• The only specific mechanism I’m aware of is diamond mods can redact edit histories. So the sensitive info can be edited out, and completely removed from the history of the post. That way, no one, outside diamond mods, can access the original sensitive content. – Dan Bron Oct 20 '17 at 11:56
  • But what if the exif data is what the OP wants to show, because it's where their problem is? – Pekka Oct 20 '17 at 11:58
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    Some information you refer to, such as exif data, might not be sensitive at all (yes, you might deduce my user name and computer name, but if my security is based on my user name being private, I ought to revise that, and you can crawl for computer names on a network). I don't have a clue why paths are sensitive also (I'm not really doing a good job of hiding my real name and identity on Stack Overflow too. You could even guess it from looking at my username!) – Erik A Oct 20 '17 at 11:58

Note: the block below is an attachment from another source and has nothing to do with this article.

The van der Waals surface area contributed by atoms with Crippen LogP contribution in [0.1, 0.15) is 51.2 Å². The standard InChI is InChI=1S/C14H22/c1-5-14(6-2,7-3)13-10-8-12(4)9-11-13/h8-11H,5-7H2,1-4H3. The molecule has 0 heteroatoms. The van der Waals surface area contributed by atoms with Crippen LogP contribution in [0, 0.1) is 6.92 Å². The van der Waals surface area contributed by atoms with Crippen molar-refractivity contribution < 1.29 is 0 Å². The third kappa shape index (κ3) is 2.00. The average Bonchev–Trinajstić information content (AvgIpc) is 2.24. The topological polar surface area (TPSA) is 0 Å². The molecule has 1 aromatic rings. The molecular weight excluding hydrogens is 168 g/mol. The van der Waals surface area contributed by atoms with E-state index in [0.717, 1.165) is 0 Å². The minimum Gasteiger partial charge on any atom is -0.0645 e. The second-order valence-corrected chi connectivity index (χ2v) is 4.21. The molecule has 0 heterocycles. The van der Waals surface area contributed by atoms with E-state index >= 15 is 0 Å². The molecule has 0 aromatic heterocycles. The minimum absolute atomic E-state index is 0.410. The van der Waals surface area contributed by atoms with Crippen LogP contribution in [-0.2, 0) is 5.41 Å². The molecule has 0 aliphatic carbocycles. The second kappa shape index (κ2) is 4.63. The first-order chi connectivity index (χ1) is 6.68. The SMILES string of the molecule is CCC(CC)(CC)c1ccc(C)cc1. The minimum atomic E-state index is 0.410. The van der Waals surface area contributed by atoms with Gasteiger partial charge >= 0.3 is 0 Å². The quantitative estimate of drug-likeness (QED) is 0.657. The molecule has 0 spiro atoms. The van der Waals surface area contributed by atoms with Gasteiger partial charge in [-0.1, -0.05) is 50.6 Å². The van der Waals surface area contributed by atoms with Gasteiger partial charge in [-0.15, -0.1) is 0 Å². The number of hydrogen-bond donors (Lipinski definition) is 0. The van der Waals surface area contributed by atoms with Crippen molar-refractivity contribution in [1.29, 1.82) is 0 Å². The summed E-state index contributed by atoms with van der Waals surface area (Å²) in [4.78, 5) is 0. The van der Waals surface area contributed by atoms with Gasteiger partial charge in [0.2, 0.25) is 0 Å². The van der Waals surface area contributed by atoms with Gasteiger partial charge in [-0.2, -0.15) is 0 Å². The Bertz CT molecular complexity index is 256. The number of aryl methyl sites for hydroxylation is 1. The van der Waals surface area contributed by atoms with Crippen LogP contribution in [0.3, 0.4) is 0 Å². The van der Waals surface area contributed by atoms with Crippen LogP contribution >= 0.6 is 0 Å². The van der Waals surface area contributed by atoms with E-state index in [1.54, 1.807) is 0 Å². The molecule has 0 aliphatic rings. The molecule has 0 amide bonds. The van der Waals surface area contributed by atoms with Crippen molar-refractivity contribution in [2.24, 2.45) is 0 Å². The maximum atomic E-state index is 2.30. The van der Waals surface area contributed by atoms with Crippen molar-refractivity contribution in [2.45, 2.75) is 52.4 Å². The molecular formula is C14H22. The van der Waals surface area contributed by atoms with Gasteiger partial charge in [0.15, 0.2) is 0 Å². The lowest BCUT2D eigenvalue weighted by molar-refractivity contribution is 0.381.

• Exif data has GPS coordinates and can be mined. Path names, especially coming from web servers can clue in a determined hacker. These are easy ones to remove. I am not talking about blocking posts, just make the poster aware and give them an easy way to remove the data. – ATL_DEV Oct 20 '17 at 12:02
  • EXIF data is not a concern. See my answer. – Cerbrus Oct 20 '17 at 12:02
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    This is like Darwinism. Really, we can only take away so much responsibility from the individual. Someone will always find a creative way of shooting themselves, and the site can't detect everything. – Carcigenicate Oct 20 '17 at 12:05